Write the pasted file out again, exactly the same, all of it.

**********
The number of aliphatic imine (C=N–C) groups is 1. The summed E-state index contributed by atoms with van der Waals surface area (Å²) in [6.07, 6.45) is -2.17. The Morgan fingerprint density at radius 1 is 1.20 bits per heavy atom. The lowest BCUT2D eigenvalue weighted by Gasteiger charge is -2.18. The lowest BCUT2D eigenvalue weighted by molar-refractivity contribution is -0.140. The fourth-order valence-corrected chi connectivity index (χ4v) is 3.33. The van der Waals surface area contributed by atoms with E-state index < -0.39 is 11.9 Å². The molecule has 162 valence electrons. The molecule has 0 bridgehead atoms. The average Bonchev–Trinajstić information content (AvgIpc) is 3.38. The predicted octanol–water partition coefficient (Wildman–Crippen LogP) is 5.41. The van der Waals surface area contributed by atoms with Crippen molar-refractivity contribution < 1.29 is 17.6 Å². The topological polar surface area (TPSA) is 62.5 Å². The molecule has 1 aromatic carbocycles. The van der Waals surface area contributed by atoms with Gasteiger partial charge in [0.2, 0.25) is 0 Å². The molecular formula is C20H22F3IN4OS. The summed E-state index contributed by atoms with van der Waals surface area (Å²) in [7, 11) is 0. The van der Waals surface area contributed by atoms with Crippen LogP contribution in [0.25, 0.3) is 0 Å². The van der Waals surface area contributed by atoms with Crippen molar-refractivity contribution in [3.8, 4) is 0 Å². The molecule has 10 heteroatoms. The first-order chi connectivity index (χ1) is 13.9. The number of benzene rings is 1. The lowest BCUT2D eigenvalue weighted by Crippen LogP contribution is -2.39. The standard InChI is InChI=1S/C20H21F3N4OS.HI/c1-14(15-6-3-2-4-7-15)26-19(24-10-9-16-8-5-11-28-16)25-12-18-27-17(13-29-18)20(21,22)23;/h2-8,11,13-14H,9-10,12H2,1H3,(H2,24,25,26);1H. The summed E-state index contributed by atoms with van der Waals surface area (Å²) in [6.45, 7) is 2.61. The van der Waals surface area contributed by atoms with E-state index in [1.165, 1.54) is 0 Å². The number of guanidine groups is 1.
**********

The number of aliphatic imine (C=N–C) groups is 1. The summed E-state index contributed by atoms with van der Waals surface area (Å²) in [6.07, 6.45) is -2.17. The Morgan fingerprint density at radius 1 is 1.20 bits per heavy atom. The lowest BCUT2D eigenvalue weighted by Gasteiger charge is -2.18. The lowest BCUT2D eigenvalue weighted by molar-refractivity contribution is -0.140. The fourth-order valence-corrected chi connectivity index (χ4v) is 3.33. The van der Waals surface area contributed by atoms with E-state index < -0.39 is 11.9 Å². The molecule has 162 valence electrons. The molecule has 0 bridgehead atoms. The average Bonchev–Trinajstić information content (AvgIpc) is 3.38. The predicted octanol–water partition coefficient (Wildman–Crippen LogP) is 5.41. The van der Waals surface area contributed by atoms with Crippen molar-refractivity contribution < 1.29 is 17.6 Å². The topological polar surface area (TPSA) is 62.5 Å². The molecule has 1 aromatic carbocycles. The van der Waals surface area contributed by atoms with Gasteiger partial charge in [0.2, 0.25) is 0 Å². The molecular formula is C20H22F3IN4OS. The summed E-state index contributed by atoms with van der Waals surface area (Å²) in [7, 11) is 0. The van der Waals surface area contributed by atoms with Crippen LogP contribution in [0.25, 0.3) is 0 Å². The van der Waals surface area contributed by atoms with Crippen molar-refractivity contribution in [3.8, 4) is 0 Å². The molecule has 10 heteroatoms. The first-order chi connectivity index (χ1) is 13.9. The number of benzene rings is 1. The lowest BCUT2D eigenvalue weighted by Crippen LogP contribution is -2.39. The standard InChI is InChI=1S/C20H21F3N4OS.HI/c1-14(15-6-3-2-4-7-15)26-19(24-10-9-16-8-5-11-28-16)25-12-18-27-17(13-29-18)20(21,22)23;/h2-8,11,13-14H,9-10,12H2,1H3,(H2,24,25,26);1H. The summed E-state index contributed by atoms with van der Waals surface area (Å²) in [6.45, 7) is 2.61. The van der Waals surface area contributed by atoms with E-state index in [1.165, 1.54) is 0 Å². The number of guanidine groups is 1.